DOI: 10.51726/jlr.1374408 ISSN: 2602-4578

An Investigation into the Relationship Between Metacognitive Knowledge and Writing Achievement of Turkish EFL Learners

Esra ÇAM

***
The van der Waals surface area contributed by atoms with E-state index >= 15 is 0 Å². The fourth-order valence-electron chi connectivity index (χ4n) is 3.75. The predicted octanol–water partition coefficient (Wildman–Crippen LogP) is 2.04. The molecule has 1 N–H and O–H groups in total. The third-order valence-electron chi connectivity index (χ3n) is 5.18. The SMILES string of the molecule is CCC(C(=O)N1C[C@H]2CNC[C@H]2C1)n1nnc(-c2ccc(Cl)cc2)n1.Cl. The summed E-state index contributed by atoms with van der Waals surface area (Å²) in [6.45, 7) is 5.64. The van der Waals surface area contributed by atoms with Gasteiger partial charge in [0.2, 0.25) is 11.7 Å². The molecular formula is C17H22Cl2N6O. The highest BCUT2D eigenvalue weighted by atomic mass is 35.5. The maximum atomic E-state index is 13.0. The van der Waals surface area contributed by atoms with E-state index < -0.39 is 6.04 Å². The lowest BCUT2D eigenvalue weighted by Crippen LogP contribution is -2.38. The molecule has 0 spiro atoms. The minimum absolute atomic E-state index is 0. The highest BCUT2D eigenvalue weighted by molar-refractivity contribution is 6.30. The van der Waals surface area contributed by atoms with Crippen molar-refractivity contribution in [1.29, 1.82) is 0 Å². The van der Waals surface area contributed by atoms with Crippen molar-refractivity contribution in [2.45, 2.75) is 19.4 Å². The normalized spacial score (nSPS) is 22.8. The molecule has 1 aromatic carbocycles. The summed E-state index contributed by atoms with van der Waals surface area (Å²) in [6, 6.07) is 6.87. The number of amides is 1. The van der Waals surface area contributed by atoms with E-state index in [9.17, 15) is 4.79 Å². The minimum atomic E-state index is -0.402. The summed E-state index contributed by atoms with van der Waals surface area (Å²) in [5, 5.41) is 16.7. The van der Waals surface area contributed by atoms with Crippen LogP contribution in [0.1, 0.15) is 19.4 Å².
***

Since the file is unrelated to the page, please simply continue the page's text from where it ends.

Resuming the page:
Writing poses a substantial yet demanding challenge for individuals learning English as a foreign language (EFL). In contemporary frameworks, this skill is characterized as a complex, recursive, strategic, and multifaceted process that engages both cognitive and metacognitive faculties. Consequently, recent decades have witnessed a burgeoning body of research spotlighting the pivotal role of metacognition in EFL writing. This study, employing an explanatory sequential mixed methods approach, set out to delve into the depth of metacognitive awareness among Turkish EFL students concerning English writing. The study encompassed a cohort of 120 Turkish EFL students at the B2 level. To gauge the participants' metacognitive understanding concerning the variables of person, task, and strategy, a questionnaire was administered. Additionally, interviews were conducted with 35 participants to augment and elucidate the quantitative findings. Analyzing the data disclosed that participants exhibited an average level of knowledge with respect to person and strategy dimensions, but they demonstrated a robust understanding of the task dimension. Further scrutiny through correlation analysis, which explored the link between students' writing achievement and their metacognitive awareness, revealed a weak positive relationship between students' writing proficiency and their comprehension of both person-related and strategy-related aspects. In contrast, there was no statistically significant correlation between task-related knowledge and writing achievement. Content analysis of the findings shed light on noteworthy disparities among high-achieving, average-achieving, and low-achieving EFL writers concerning their grasp of metacognitive knowledge. In alignment with their writing performance, high-achieving writers outperformed their counterparts in all the metacognitive subcategories.

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